Here are other resources I’m engaged with, or my clients and colleagues are:

The book, “How to be an Antiracist” by Ibram X. Kendi

Also his new book, “Antiracist Baby” for every parent to read to their kids.

Brene Brown interviewing Ibram X. Kendi in her podcast


My Grandmother’s Hands: Racialized Trauma and the Pathway to Mending Our Hearts and Bodies – on Amazon


Gideon Culman podcast interview with Akasha
This was revealing to me about coach training led by white people, from the perspective of a person of color. This is an interview with two coaches who are friends and colleagues, of different skin color.

Here’s what (white) Gideon writes about this podcast,

“Akasha and I have known each other for seven years. We had wanted to have a conversation that would address racism. But how to get beyond punditry and make an actual difference? I invited Akasha to hold me accountable for racism I had perpetrated against him, promising that I would neither defend nor explain.”

Here’s the podcast


Facebook Group, S.O.A.R. which is “Students of Anti-Racism.”

Here’s the link to that Facebook Group (and you have to be ready to “do the work” to be approved for membership)


Embodied Racism Resources

Resmaa Menakem – Podcast: Notice the rage notice the silence

Cultural Somatics Institute – courses on racialized trauma

TED Talk by Chimamanda Ngoze Adichie: The danger of a single story


So many white people are resistant to systemic change because they realize they will lose some special status or privileges. We need to confront bullies, and those who want to keep things (being white privilege) the same.


Yesterday, my husband Michael Stratford, posted this on his Facebook feed:

“Today someone called me a racist in another thread. I responded, “Yes, I am. I was born white in a system that favors whiteness, that I am benefiting and have benefited from either consciously or unconsciously. Ergo I am inherently racist.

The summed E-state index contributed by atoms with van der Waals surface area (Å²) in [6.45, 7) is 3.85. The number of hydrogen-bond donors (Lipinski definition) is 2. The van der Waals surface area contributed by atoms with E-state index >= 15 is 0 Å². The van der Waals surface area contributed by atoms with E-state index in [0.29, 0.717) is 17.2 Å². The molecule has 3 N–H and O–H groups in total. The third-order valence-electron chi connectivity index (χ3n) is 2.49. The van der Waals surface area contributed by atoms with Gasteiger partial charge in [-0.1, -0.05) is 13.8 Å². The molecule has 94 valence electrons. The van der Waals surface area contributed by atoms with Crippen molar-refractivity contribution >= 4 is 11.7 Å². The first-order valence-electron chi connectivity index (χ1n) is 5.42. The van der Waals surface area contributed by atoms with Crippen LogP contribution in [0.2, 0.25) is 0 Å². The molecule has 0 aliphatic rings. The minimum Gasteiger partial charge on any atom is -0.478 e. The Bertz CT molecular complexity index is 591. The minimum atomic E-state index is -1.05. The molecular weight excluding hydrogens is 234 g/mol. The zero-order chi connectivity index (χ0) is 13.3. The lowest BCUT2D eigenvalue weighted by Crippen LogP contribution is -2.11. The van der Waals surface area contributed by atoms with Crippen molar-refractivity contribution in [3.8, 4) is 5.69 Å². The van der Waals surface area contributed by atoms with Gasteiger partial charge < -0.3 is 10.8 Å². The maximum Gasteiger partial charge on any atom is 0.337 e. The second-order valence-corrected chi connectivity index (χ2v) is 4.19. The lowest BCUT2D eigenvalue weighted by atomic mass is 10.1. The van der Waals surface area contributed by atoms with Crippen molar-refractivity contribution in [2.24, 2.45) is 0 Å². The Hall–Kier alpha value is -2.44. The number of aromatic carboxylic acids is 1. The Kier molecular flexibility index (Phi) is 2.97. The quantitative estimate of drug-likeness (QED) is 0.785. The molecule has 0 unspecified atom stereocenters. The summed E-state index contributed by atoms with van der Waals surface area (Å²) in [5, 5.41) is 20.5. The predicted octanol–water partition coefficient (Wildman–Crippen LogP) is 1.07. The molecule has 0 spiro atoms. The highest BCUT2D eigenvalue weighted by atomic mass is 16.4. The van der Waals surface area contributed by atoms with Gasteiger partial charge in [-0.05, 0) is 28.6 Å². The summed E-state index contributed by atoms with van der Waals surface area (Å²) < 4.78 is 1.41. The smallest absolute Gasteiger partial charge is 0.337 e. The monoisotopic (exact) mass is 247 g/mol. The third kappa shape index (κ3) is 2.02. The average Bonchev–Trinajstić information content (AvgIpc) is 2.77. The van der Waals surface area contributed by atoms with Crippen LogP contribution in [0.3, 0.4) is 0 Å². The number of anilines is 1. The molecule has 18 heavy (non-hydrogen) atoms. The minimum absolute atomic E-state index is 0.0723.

However, that birthing does not inform my actions now. Except in places I haven’t yet seen. I’m am choosing to learn. I am choosing to uncover what’s hidden. And I am choosing to dismantle as much of that as I can. That’s what I can do and going forward., now that I’m unafraid of the label and can own the truth of my circumstances.”

Thank you Michael, and so many other white skinned people, for taking a stand for change.


Video reminder: All that we share – connected

In this 4 minute, 23 second video, the point of how we are interconnected is powerfully made.



We have a hugely significant election in the United States coming up in November, and this is one place we can make our voices heard. Get to know your local candidates, including health care leaders who are racist, police and other elected government representatives who are acting in white racist ways. Vote for people of color, and white people who have a track record of breaking down racial and social barriers of all kinds.

And most of all, for each of us white skinned people, to do the hard work of looking at ourselves, at our own inner “system” of conscious and unconscious beliefs, biases, and habitual responses that are racist. And to begin the challenging work of seeing ourselves in our racism, to then be able to shift to conscious actions and decisions that demonstrate we are changing. And that change is coming.


In closing…

As a coach, I don’t yet know what it means to be white racist. How does that affect my coaching? What am I saying that could be perceived as racist?

These are questions I’m in the very early process of self-inquiry about, and offer the same self-inquiry to my white-skinned coaching colleagues.

Written by Carly Anderson

One thought on “Racism Antiracism and Coaching

  1. Deborah, thank you for your role modeling of honesty. That you didn’t just keep your finding private, that you published publicly that you also did the same thing with your newsletter.

    I appreciate your thought about Ed, and will sit with that thought right now.


Comments are closed.